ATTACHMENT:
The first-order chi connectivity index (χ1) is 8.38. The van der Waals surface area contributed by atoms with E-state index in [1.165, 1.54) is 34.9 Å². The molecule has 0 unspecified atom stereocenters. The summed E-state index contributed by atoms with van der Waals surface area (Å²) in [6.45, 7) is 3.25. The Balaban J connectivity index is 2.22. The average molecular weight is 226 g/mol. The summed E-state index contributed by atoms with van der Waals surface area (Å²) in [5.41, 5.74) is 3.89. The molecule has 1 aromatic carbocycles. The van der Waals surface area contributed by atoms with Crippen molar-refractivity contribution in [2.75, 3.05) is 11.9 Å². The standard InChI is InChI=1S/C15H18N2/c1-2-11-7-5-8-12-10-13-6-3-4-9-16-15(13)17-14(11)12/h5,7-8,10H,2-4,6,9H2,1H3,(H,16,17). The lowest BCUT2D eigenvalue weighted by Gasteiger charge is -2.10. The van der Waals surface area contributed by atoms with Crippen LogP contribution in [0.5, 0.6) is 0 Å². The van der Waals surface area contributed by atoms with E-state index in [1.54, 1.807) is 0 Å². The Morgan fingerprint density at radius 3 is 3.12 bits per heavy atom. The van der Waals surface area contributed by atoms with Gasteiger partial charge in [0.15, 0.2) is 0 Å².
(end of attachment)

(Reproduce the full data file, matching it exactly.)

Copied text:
The first-order chi connectivity index (χ1) is 8.38. The van der Waals surface area contributed by atoms with E-state index in [1.165, 1.54) is 34.9 Å². The molecule has 0 unspecified atom stereocenters. The summed E-state index contributed by atoms with van der Waals surface area (Å²) in [6.45, 7) is 3.25. The Balaban J connectivity index is 2.22. The average molecular weight is 226 g/mol. The summed E-state index contributed by atoms with van der Waals surface area (Å²) in [5.41, 5.74) is 3.89. The molecule has 1 aromatic carbocycles. The van der Waals surface area contributed by atoms with Crippen molar-refractivity contribution in [2.75, 3.05) is 11.9 Å². The standard InChI is InChI=1S/C15H18N2/c1-2-11-7-5-8-12-10-13-6-3-4-9-16-15(13)17-14(11)12/h5,7-8,10H,2-4,6,9H2,1H3,(H,16,17). The lowest BCUT2D eigenvalue weighted by Gasteiger charge is -2.10. The van der Waals surface area contributed by atoms with Crippen LogP contribution in [0.5, 0.6) is 0 Å². The van der Waals surface area contributed by atoms with E-state index in [1.54, 1.807) is 0 Å². The Morgan fingerprint density at radius 3 is 3.12 bits per heavy atom. The van der Waals surface area contributed by atoms with Gasteiger partial charge in [0.15, 0.2) is 0 Å².